At EEF, we do our best not to get caught up in the circumstances of individual companies - it's the breadth of manufacturing that matters, and in most cases, we're not close enough to the details of a particular company to comment credibly on their issues.
Yet there is a story on the cover of the FT today about a plastic electronics company that got its start in Cambridge, but is headquartered in the US, bases production in Germany and has now received over £400 million in investment from a state-backed Russian company.
Unfortanetly this is an all-too-familiar story - a new technology is created in the UK, but is financed and produced outside the UK. That means the value of innovation - the jobs, the profits and the growth - aren't captured in the UK, but by our competitors instead.
In these instances, the policy debate becomes about what the UK government should or shouldn't be doing to support innovative, growing companies: in other words, should the state take stakes in innovative companies?
This was the starting point for Lord Mandelson's industrial activism and is the basis for Science Minister David Willets comment in the FT:
...there was "no way" any UK government agency would invest £400 million into a technology company to help its expansion. "Plastic Logic is a fantastic company which has developed its intellectual property in the UK and will continue to have deep roots here."
But this is the right answer to the wrong question.
Even if government did have the cash to invest in 100 such companies, the UK government shouldn't be taking these stakes - it leads to a picking winners approach that isn't likely to deliver value for taxpayers' money.
So what are the right questions? There are two that spring to mind:
Why do companies like Plastic Logic leave the UK in the first place?
What does it say about the UK's business environment that start-up after start-up finds it easier to create jobs and grow by expanding overseas?
These are harder questions to answer than whether government should simply splash cash around.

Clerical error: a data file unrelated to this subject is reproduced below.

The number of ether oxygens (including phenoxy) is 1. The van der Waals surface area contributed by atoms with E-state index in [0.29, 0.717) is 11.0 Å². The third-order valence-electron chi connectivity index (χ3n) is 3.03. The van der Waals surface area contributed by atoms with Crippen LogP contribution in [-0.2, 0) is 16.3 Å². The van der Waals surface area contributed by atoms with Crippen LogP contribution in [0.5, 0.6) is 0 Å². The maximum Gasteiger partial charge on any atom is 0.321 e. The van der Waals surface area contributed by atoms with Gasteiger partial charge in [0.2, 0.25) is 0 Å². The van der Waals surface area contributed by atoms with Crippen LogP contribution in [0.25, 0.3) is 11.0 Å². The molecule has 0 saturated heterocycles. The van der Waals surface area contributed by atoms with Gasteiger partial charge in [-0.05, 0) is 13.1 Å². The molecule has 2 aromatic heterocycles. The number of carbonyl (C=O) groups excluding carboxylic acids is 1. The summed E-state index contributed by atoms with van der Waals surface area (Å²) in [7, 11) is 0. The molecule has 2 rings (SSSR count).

Just because a company develops IP in the UK, doesn't mean that the innovation is complete. Once a company proven that a new technology can work, they need to prove it is commercially viable. Put simply, innovation doesn't stop with the first prototype. It keeps going as companies try to prove they can produce the technology quickly, to cost and to scale. Otherwise the market will look elsewhere.
The UK is a great place for companies beginning to innovate, but problem for the UK is that we don't have a business environment that supports the costly and relatively risky, but complete process of innovation.
Russia has to use state-controlled companies to make investments because it doesn't have an entrepreneur-friendly business environment. That's fine - that's the decision Russia is making to remain competitive in the global economy.
But if the UK isn't going to compete on state-backed finance (and we don't think it should), then it needs to compete on the business environment - through substantive reforms to the tax system, by moving beyond bank-bashing to increase lending through greater competition in the finance sector, by actually getting rid of regulations and improving adult apprenticeships. Because we don't have a competitive business environment, the UK's innovations are being bought by the highest bidder.
While some of this is going on because of the government's Growth Review, the challenge for government is to ask the right questions - about how to keep the value of innovation in the UK - as it consults with businesses on how to support growth.